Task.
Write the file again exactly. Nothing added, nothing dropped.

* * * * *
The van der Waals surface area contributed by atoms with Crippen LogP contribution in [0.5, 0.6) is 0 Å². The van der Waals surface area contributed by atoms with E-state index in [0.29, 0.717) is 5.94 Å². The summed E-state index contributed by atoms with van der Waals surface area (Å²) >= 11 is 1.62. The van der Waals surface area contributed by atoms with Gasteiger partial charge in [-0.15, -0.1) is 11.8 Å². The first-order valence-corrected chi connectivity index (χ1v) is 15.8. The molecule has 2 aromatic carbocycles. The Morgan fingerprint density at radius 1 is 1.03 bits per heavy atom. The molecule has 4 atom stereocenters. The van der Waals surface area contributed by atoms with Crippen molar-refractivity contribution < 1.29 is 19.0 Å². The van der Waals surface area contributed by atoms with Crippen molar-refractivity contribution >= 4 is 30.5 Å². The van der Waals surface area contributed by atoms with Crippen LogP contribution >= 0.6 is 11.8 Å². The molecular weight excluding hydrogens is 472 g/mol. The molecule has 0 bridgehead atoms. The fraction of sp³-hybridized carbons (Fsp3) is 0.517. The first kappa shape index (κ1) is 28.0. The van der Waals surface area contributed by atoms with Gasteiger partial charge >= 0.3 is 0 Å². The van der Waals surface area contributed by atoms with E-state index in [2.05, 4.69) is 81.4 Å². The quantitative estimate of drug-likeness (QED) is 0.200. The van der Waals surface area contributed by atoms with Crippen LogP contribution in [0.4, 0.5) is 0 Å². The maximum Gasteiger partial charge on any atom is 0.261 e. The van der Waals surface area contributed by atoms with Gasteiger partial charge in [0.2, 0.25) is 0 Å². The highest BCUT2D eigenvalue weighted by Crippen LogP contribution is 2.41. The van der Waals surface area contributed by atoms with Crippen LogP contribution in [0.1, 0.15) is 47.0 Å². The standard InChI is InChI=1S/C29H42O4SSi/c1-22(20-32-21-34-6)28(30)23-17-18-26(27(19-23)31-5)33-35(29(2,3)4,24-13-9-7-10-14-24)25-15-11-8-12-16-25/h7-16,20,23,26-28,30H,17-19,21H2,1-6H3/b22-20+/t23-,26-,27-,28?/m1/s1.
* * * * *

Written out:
The van der Waals surface area contributed by atoms with Crippen LogP contribution in [0.5, 0.6) is 0 Å². The van der Waals surface area contributed by atoms with E-state index in [0.29, 0.717) is 5.94 Å². The summed E-state index contributed by atoms with van der Waals surface area (Å²) >= 11 is 1.62. The van der Waals surface area contributed by atoms with Gasteiger partial charge in [-0.15, -0.1) is 11.8 Å². The first-order valence-corrected chi connectivity index (χ1v) is 15.8. The molecule has 2 aromatic carbocycles. The Morgan fingerprint density at radius 1 is 1.03 bits per heavy atom. The molecule has 4 atom stereocenters. The van der Waals surface area contributed by atoms with Crippen molar-refractivity contribution < 1.29 is 19.0 Å². The van der Waals surface area contributed by atoms with Crippen molar-refractivity contribution >= 4 is 30.5 Å². The van der Waals surface area contributed by atoms with Crippen LogP contribution >= 0.6 is 11.8 Å². The molecular weight excluding hydrogens is 472 g/mol. The molecule has 0 bridgehead atoms. The fraction of sp³-hybridized carbons (Fsp3) is 0.517. The first kappa shape index (κ1) is 28.0. The van der Waals surface area contributed by atoms with Gasteiger partial charge >= 0.3 is 0 Å². The van der Waals surface area contributed by atoms with E-state index in [2.05, 4.69) is 81.4 Å². The quantitative estimate of drug-likeness (QED) is 0.200. The van der Waals surface area contributed by atoms with Crippen LogP contribution in [0.4, 0.5) is 0 Å². The maximum Gasteiger partial charge on any atom is 0.261 e. The van der Waals surface area contributed by atoms with Gasteiger partial charge in [0.2, 0.25) is 0 Å². The highest BCUT2D eigenvalue weighted by Crippen LogP contribution is 2.41. The van der Waals surface area contributed by atoms with Crippen LogP contribution in [0.1, 0.15) is 47.0 Å². The standard InChI is InChI=1S/C29H42O4SSi/c1-22(20-32-21-34-6)28(30)23-17-18-26(27(19-23)31-5)33-35(29(2,3)4,24-13-9-7-10-14-24)25-15-11-8-12-16-25/h7-16,20,23,26-28,30H,17-19,21H2,1-6H3/b22-20+/t23-,26-,27-,28?/m1/s1.